Latest News

Assistance animals in strata

28 July 2016

By Colin Grace – Partner – Business Development and Client Management Director at Grace Lawyers

The perennial issue in strata is to allow furbabies or not. Many articles and decisions in the Courts and Tribunals have struggled with determining whether an owners corporation is being reasonable or not when considering animals in the scheme.  

Whilst not delving into the rights and wrongs of animals in schemes, one issue that has arisen with regularity is the potential conflict between animals under by-laws or policies and claims for an companion/assistance animal.
What can the Owners Corporation do when?

a) the strata scheme has adopted a no animals by-law
b) a lot owner has a disability and believes that a companion animal will assist them
c) the Owners Corporation proceeds to enforce the no animal by-law
d) the lot owner obtains a companion animal anyway on the belief that the pet is an Assistance Animal.

When the no animals by-law is adopted by the scheme to accommodate one or more lot owners who have medical issues such as an allergic reaction to animal hair, the debate can become heated. 

It extends beyond whether a scheme should allow the keeping of animals in a strata scheme, to the rights of one lot owner who is unable to, or does not wish to live with animals on the scheme, and the rights of another lot owner who wants or needs to have a companion animal due to reasons including a disability.

Australia is a nation with one of the highest pet ownership rates in the world, and with a growing urban population, living in a house with a yard is no longer feasible. As a result the rules governing keeping of animals in strata schemes will necessarily evolve with community expectations and become more animal friendly. 

The current Strata Schemes Management Act 1996 (the Act) prohibits an Owners Corporation from creating by-laws that prevent the keeping of a guide or hearing dog. The prohibition will be broader in the new legislation and will rely on the definition of an Assistance Animal in the Disability Discrimination Act 1992 which includes a dog or other animal that provides assistance to people with disabilities.

However, there is still a lack of legislative guidance on the criteria for what qualifies as an Assistance Animal under the Disability Discrimination Act 1992. It provides that animals will qualify if they are trained by a recognised training organisation but animals who are not can also qualify if:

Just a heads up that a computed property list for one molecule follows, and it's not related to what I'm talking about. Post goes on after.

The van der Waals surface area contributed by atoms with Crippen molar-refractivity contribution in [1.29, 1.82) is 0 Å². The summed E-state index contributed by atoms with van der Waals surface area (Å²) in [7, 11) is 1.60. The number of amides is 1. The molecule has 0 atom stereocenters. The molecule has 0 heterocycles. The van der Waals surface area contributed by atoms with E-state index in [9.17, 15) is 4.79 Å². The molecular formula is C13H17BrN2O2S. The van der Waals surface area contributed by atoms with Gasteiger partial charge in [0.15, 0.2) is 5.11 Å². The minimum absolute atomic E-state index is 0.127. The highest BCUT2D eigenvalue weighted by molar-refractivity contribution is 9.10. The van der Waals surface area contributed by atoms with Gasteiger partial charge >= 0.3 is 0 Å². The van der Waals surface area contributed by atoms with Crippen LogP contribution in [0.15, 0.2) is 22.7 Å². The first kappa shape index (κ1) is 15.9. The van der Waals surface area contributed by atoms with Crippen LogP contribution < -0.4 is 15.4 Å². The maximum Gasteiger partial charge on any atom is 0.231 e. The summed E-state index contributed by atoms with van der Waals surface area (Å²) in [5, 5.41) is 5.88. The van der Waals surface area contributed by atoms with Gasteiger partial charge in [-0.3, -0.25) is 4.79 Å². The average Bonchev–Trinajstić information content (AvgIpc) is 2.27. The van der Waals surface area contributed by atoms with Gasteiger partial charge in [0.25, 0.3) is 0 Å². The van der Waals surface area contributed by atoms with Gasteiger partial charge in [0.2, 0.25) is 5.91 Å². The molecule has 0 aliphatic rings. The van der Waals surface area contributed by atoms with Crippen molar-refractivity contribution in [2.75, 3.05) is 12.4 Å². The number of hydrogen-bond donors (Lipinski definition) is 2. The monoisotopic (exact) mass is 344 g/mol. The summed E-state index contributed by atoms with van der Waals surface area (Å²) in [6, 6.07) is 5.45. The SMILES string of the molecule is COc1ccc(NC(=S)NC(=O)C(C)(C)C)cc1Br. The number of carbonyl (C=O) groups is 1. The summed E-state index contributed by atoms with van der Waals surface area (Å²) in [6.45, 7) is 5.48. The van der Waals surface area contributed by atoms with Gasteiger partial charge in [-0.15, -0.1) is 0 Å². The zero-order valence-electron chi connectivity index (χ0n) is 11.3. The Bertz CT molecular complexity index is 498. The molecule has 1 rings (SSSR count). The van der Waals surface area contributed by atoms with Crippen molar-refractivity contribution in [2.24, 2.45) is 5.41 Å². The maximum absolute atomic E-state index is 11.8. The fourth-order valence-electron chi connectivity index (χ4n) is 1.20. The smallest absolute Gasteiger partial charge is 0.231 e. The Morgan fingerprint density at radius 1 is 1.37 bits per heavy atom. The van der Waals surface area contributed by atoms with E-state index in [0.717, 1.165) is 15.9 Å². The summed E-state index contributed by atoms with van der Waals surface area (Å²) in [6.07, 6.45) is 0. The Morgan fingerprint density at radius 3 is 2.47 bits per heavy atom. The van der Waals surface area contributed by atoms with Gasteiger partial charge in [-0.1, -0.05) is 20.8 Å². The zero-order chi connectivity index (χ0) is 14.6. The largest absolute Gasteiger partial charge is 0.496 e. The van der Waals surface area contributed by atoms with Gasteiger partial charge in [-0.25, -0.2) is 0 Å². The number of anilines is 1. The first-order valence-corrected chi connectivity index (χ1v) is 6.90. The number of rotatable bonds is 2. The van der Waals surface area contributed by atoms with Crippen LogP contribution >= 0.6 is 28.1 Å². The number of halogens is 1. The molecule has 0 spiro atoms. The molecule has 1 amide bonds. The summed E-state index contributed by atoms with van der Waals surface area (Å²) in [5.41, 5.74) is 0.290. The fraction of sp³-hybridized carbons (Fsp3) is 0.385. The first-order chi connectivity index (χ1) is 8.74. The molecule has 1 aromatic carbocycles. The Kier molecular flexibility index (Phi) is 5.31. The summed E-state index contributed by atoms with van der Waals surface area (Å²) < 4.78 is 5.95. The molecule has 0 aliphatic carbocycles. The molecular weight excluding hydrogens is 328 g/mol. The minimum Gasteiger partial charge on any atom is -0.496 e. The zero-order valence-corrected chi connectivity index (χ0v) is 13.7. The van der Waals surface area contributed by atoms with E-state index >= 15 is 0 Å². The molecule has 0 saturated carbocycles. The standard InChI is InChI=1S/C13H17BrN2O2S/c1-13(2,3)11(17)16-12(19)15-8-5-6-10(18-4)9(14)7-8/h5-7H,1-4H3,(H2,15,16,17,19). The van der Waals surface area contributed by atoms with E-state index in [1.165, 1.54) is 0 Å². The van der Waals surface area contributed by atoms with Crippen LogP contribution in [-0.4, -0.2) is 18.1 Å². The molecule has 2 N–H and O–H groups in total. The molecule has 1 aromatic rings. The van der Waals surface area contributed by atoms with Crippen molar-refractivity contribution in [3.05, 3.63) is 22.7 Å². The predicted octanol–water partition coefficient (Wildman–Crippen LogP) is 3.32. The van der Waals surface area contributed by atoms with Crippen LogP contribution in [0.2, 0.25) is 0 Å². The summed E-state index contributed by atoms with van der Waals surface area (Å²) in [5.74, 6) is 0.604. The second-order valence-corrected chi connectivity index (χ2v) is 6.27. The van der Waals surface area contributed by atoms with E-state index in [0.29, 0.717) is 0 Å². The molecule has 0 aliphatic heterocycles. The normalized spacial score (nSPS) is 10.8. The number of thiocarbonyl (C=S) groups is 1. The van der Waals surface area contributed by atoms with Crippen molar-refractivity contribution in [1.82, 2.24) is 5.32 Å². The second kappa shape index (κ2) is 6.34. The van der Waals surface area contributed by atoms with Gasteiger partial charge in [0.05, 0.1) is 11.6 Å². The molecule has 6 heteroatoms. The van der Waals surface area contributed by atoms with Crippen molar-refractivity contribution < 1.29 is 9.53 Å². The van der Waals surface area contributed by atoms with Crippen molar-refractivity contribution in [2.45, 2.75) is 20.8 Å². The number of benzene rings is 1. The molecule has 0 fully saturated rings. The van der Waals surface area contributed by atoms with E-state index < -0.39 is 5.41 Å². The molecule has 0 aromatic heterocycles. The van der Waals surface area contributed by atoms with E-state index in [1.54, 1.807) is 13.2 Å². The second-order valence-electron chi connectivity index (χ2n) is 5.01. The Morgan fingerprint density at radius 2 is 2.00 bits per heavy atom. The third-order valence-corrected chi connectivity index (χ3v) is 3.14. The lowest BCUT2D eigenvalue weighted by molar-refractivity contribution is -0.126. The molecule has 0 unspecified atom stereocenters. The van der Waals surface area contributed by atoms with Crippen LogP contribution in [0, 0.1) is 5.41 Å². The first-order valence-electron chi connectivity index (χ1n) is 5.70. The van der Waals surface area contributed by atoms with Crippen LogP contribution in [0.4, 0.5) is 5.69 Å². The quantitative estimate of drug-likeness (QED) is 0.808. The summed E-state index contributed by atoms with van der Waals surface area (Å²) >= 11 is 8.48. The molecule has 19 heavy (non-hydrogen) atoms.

a) they are trained to assist a person to alleviate the effect of a disability; and
b) to meet standards of hygiene and behaviour that are appropriate for an animal in a public place 

The definition of recognised training organisation is not stated, nor is there a criterion for what training is required or what standards of hygiene and behaviour are necessary. 

This is compounded by the fact that New South Wales, unlike many other Australian states, does not have a registration scheme for Assistance Animals. While there is the Assistance Animal Permit that can be obtained from RailCorp for Assistance Animals to travel on public transport, the criteria is up to RailCorp’s discretion. 

Therefore, there appears to be no clear cut answer to questions such as what evidence can the Owners Corporation can ask for, how much evidence they can ask for, and how persuasive it must be. 

Without a prescribed list of information and clear procedures in place, avoidable conflicts between lot owners, occupiers and the Owners Corporation are created. In many cases, the owner or occupier will simply feel that they have no option but to obtain an animal without obtaining consent from the Owners Corporation and face the consequences later. 

What should an Owners Corporation do?

As Assistance Animals are protected by the law, an Owners Corporation should first ensure that any by-laws that relate to the keeping of animals does not prohibit owners and occupiers from keeping an animal that is an Assistance Animal. 

When the new legislation comes into effect, any by-law that prevents or restricts the keeping of an Assistance Animal on a lot will be unenforceable (Strata Schemes Management Act 2015). However, the legislation does not stop the Owners Corporation from making rules about the behaviour and management of animals on the scheme such as noise and hygiene.

The Queensland Government has recently introduced a streamlined process for guide, hearing and assistance dogs to be certified (Guide, Hearing and Assistance Dogs Amendment Bill 2015) and it is yet to be seen if the NSW Government will follow suit. 

Due to all of this, the debate will continue to rage on whether an Owners Corporation will be able to prohibit animals (apart from those specifically excluded).

In the meantime, the following steps may be taken by the Owners Corporation which should make the process less painful for all parties involved:

  1. if the by-laws prohibit the keeping of animals, ensure that clear reasons are provided on why (noting that these may be challenged in time)
  2. make sure that the by-laws do not prohibit the keeping of Assistance Animals
  3. consider passing a by-law that establishes a clear and specific process for owners and occupiers to obtain approval for an animal. Tthe process should include a list of information that must be provided, such as medical evidence of the effect of the disability (if an Assistance Animal), evidence of the training received by the animal and official documentation from the relevant training organisation)
  4. consider passing a by-law that regulates the behaviour of all animals on the scheme where the animals have been approved by the Owners Corporation (noise, hygiene, etc)